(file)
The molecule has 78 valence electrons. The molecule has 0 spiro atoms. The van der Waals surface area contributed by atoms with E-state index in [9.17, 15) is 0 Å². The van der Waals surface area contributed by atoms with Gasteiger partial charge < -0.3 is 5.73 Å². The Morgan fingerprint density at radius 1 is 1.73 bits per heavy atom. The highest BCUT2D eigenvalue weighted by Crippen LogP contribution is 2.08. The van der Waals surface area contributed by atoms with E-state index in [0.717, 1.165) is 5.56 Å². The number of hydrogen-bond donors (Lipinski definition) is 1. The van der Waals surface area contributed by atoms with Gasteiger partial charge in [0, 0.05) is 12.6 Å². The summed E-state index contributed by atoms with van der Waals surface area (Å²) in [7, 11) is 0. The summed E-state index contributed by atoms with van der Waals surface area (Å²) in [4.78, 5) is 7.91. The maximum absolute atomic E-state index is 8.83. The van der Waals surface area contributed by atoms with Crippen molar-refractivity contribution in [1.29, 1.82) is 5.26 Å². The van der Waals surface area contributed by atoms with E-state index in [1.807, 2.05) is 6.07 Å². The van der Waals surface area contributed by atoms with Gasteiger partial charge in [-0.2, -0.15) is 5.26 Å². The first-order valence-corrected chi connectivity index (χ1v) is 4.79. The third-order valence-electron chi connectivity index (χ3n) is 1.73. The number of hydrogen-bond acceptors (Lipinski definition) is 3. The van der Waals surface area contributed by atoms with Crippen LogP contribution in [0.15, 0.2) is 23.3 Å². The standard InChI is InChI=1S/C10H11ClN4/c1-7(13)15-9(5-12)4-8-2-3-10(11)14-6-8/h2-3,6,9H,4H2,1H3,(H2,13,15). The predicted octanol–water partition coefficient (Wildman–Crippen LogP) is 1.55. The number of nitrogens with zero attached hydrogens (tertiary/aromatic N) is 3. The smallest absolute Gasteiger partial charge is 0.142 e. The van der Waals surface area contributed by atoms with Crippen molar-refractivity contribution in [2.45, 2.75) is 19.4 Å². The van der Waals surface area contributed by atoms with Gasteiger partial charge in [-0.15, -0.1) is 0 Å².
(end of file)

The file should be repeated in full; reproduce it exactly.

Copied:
The molecule has 78 valence electrons. The molecule has 0 spiro atoms. The van der Waals surface area contributed by atoms with E-state index in [9.17, 15) is 0 Å². The van der Waals surface area contributed by atoms with Gasteiger partial charge < -0.3 is 5.73 Å². The Morgan fingerprint density at radius 1 is 1.73 bits per heavy atom. The highest BCUT2D eigenvalue weighted by Crippen LogP contribution is 2.08. The van der Waals surface area contributed by atoms with E-state index in [0.717, 1.165) is 5.56 Å². The number of hydrogen-bond donors (Lipinski definition) is 1. The van der Waals surface area contributed by atoms with Gasteiger partial charge in [0, 0.05) is 12.6 Å². The summed E-state index contributed by atoms with van der Waals surface area (Å²) in [7, 11) is 0. The summed E-state index contributed by atoms with van der Waals surface area (Å²) in [4.78, 5) is 7.91. The maximum absolute atomic E-state index is 8.83. The van der Waals surface area contributed by atoms with Crippen molar-refractivity contribution in [1.29, 1.82) is 5.26 Å². The van der Waals surface area contributed by atoms with E-state index in [1.807, 2.05) is 6.07 Å². The van der Waals surface area contributed by atoms with Gasteiger partial charge in [-0.2, -0.15) is 5.26 Å². The first-order valence-corrected chi connectivity index (χ1v) is 4.79. The third-order valence-electron chi connectivity index (χ3n) is 1.73. The number of hydrogen-bond acceptors (Lipinski definition) is 3. The van der Waals surface area contributed by atoms with Crippen LogP contribution in [0.15, 0.2) is 23.3 Å². The standard InChI is InChI=1S/C10H11ClN4/c1-7(13)15-9(5-12)4-8-2-3-10(11)14-6-8/h2-3,6,9H,4H2,1H3,(H2,13,15). The predicted octanol–water partition coefficient (Wildman–Crippen LogP) is 1.55. The number of nitrogens with zero attached hydrogens (tertiary/aromatic N) is 3. The smallest absolute Gasteiger partial charge is 0.142 e. The van der Waals surface area contributed by atoms with Crippen molar-refractivity contribution in [2.45, 2.75) is 19.4 Å². The van der Waals surface area contributed by atoms with Gasteiger partial charge in [-0.15, -0.1) is 0 Å².